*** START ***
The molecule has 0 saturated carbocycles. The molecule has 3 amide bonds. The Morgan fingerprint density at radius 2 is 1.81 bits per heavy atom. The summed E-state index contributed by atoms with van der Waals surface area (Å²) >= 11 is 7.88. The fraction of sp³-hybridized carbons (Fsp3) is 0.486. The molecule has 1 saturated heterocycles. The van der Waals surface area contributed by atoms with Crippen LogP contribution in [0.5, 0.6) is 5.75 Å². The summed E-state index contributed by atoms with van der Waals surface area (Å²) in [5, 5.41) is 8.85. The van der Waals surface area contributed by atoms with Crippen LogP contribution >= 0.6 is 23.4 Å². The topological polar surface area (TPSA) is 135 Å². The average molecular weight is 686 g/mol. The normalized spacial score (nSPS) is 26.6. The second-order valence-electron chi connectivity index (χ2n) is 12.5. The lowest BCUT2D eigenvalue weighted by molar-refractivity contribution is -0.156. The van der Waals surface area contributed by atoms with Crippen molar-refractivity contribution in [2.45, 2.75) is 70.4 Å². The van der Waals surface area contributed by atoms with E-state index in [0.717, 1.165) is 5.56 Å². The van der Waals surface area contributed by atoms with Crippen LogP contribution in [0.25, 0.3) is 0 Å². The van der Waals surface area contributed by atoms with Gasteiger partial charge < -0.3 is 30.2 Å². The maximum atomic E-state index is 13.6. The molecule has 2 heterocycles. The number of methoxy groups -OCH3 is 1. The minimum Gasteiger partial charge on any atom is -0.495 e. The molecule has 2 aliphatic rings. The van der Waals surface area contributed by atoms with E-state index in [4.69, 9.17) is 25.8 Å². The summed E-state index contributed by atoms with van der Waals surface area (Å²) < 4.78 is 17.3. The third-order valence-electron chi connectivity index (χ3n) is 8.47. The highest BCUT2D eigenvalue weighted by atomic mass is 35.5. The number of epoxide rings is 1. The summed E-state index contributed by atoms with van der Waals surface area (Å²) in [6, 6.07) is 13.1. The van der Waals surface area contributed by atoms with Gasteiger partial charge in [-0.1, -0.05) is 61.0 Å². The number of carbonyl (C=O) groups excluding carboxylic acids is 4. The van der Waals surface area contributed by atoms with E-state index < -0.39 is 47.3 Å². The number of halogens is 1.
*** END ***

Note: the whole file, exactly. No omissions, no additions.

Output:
The molecule has 0 saturated carbocycles. The molecule has 3 amide bonds. The Morgan fingerprint density at radius 2 is 1.81 bits per heavy atom. The summed E-state index contributed by atoms with van der Waals surface area (Å²) >= 11 is 7.88. The fraction of sp³-hybridized carbons (Fsp3) is 0.486. The molecule has 1 saturated heterocycles. The van der Waals surface area contributed by atoms with Crippen LogP contribution in [0.5, 0.6) is 5.75 Å². The summed E-state index contributed by atoms with van der Waals surface area (Å²) in [5, 5.41) is 8.85. The van der Waals surface area contributed by atoms with Crippen LogP contribution >= 0.6 is 23.4 Å². The topological polar surface area (TPSA) is 135 Å². The average molecular weight is 686 g/mol. The normalized spacial score (nSPS) is 26.6. The second-order valence-electron chi connectivity index (χ2n) is 12.5. The lowest BCUT2D eigenvalue weighted by molar-refractivity contribution is -0.156. The van der Waals surface area contributed by atoms with Crippen molar-refractivity contribution in [2.45, 2.75) is 70.4 Å². The van der Waals surface area contributed by atoms with E-state index in [0.717, 1.165) is 5.56 Å². The van der Waals surface area contributed by atoms with Crippen LogP contribution in [0.25, 0.3) is 0 Å². The van der Waals surface area contributed by atoms with Gasteiger partial charge < -0.3 is 30.2 Å². The maximum atomic E-state index is 13.6. The molecule has 2 heterocycles. The number of methoxy groups -OCH3 is 1. The minimum Gasteiger partial charge on any atom is -0.495 e. The molecule has 2 aliphatic rings. The van der Waals surface area contributed by atoms with E-state index in [4.69, 9.17) is 25.8 Å². The summed E-state index contributed by atoms with van der Waals surface area (Å²) < 4.78 is 17.3. The third-order valence-electron chi connectivity index (χ3n) is 8.47. The highest BCUT2D eigenvalue weighted by atomic mass is 35.5. The number of epoxide rings is 1. The summed E-state index contributed by atoms with van der Waals surface area (Å²) in [6, 6.07) is 13.1. The van der Waals surface area contributed by atoms with Gasteiger partial charge in [-0.1, -0.05) is 61.0 Å². The number of carbonyl (C=O) groups excluding carboxylic acids is 4. The van der Waals surface area contributed by atoms with E-state index < -0.39 is 47.3 Å². The number of halogens is 1.